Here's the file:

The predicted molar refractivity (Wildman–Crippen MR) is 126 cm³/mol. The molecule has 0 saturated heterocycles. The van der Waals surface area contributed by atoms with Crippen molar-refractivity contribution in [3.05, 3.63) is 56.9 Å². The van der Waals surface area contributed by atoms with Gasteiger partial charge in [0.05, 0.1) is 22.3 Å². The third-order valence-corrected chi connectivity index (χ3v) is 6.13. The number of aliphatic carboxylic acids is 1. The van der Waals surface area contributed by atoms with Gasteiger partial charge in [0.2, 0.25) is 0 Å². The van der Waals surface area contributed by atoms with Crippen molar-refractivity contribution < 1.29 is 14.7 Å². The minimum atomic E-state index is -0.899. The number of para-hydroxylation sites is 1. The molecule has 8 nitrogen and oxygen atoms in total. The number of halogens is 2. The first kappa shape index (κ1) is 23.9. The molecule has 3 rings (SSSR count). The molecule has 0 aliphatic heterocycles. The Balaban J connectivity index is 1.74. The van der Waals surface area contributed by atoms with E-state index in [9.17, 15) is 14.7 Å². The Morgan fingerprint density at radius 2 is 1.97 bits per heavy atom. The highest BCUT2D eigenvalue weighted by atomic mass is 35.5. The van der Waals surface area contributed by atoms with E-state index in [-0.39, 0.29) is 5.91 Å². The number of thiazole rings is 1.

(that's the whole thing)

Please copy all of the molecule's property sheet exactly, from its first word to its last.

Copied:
The predicted molar refractivity (Wildman–Crippen MR) is 126 cm³/mol. The molecule has 0 saturated heterocycles. The van der Waals surface area contributed by atoms with Crippen molar-refractivity contribution in [3.05, 3.63) is 56.9 Å². The van der Waals surface area contributed by atoms with Gasteiger partial charge in [0.05, 0.1) is 22.3 Å². The third-order valence-corrected chi connectivity index (χ3v) is 6.13. The number of aliphatic carboxylic acids is 1. The van der Waals surface area contributed by atoms with Gasteiger partial charge in [0.2, 0.25) is 0 Å². The van der Waals surface area contributed by atoms with Crippen molar-refractivity contribution < 1.29 is 14.7 Å². The minimum atomic E-state index is -0.899. The number of para-hydroxylation sites is 1. The molecule has 8 nitrogen and oxygen atoms in total. The number of halogens is 2. The first kappa shape index (κ1) is 23.9. The molecule has 3 rings (SSSR count). The molecule has 0 aliphatic heterocycles. The Balaban J connectivity index is 1.74. The van der Waals surface area contributed by atoms with E-state index in [9.17, 15) is 14.7 Å². The Morgan fingerprint density at radius 2 is 1.97 bits per heavy atom. The highest BCUT2D eigenvalue weighted by atomic mass is 35.5. The van der Waals surface area contributed by atoms with E-state index in [-0.39, 0.29) is 5.91 Å². The number of thiazole rings is 1.